Difference between revisions of "Open Source Watch"

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The OSWatch and the [[uWatch]] are both open-source wristwatches that are fully user-programmable.
The OSWatch, the [[uWatch]], and the [http://www.walltech.cc/category/watches/ Walltech smart watch] are all open-source wristwatches that are fully user-programmable.
Jonathan Cook.
Jonathan Cook.

Latest revision as of 08:17, 14 August 2016

The OSWatch, the uWatch, and the Walltech smart watch are all open-source wristwatches that are fully user-programmable.

Jonathan Cook. "Open-source smartwatch: build a low power watch from off-the-shelf components and breakout boards". http://Makezine.com/open-source-smartwatch Make Magazine 2015-March.

The OSWatch (Open Source Watch) current maintainer of the "official" documentation: Jonathan Cook at http://oswatch.org .

One of the main goals of the OSWatch project is "100% Arduino compatibility". Beginners Setup for Arduino and Processing.

Uses a Microduino Core (see http://www.microduino.cc/ for details) for the processor (which apparently holds a ATmega 644PA, or is it a ATmega1284P ?).


See watch display

The display is perhaps the most critical part of a wrist computer such as the uWatch and the Open Source Watch.

The history of the uWatch mentions the 53mm x 20mm compact 16x2 line LCD that convinced David L. Jones that the uWatch project was actually doable with off-the-shelf components. If you are doing low-level programming of the uWatch, such as making "custom characters", you might want to look at the datasheet (via "Moon Phases").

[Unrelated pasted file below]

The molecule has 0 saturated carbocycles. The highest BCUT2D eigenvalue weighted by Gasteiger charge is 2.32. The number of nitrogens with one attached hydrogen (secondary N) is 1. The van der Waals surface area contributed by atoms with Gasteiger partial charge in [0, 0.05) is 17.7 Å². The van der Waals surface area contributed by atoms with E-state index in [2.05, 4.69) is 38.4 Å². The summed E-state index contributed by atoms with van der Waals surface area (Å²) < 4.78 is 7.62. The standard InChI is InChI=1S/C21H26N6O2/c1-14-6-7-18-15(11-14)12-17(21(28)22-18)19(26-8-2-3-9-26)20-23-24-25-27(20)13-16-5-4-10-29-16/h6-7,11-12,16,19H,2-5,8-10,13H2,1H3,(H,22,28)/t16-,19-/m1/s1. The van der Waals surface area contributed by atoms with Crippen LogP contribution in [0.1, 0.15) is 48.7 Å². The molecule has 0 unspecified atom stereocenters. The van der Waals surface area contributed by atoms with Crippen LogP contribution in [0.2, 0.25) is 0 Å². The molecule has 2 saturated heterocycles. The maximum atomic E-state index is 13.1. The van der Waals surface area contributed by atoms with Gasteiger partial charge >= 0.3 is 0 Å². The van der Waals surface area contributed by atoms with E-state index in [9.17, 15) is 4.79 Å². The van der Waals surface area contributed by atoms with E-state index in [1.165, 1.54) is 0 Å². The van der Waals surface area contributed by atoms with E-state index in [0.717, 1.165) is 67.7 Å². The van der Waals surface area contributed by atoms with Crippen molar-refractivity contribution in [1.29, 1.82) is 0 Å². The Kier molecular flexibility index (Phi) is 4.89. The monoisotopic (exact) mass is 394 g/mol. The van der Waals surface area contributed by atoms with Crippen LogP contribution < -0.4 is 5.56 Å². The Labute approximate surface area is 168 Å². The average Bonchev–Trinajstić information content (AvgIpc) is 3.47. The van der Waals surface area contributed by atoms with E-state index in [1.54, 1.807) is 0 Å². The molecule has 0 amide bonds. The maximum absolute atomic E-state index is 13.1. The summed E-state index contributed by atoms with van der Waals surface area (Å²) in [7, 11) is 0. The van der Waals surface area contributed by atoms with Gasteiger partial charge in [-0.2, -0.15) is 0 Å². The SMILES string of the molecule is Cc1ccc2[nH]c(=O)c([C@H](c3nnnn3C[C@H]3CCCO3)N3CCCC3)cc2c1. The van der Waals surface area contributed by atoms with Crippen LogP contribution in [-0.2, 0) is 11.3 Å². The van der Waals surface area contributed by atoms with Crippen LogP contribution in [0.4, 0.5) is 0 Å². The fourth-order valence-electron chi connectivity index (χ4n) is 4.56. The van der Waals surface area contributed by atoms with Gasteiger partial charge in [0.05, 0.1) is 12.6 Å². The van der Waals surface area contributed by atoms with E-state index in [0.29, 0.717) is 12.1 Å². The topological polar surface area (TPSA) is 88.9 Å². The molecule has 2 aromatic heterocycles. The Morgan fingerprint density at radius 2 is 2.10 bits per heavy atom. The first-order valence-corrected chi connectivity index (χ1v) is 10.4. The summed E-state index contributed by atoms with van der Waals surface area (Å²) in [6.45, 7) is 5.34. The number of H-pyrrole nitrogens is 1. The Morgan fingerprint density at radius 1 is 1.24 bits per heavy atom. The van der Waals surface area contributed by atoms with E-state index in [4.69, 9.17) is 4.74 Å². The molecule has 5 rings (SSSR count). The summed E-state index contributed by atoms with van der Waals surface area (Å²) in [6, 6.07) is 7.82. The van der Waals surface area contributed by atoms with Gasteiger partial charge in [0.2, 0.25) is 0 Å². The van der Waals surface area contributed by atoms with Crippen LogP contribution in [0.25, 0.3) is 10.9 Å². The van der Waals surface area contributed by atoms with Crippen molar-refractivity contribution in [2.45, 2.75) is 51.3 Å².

Alas, that original display pulls about 2 mA, more power than anything else on the uWatch -- even the CPU uses less power (at 250 KHz). That's the main reason the current uWatch cannot run the display continuously (like a standard watch), but much be explicitly "turned on" every time you want to read the time.

The current uWatch2 rough draft seems likely to use the Newhaven NHD-C12832A1Z-FSW-FBW-3V3 128x32 Pixels display. Which uses less than 100uA which would enable a continuous display watch. The "white LED backlight" uses 30 mA at 3.0 V but is still very usable at much lower currents.

There's some discussion of some of the screens considered for the first iteration of the Open Source Watch at http://oswatch.org/details_screen.php .

Proposed displays: Limited to less than 10 mW of power when updating the time once a second (FIXME: reduce this limit and prune higher-power displays when this list gets too long): In no particular order:

Some threads discussing diplays: "Hardware Stuff » Why not a smaller LCD...",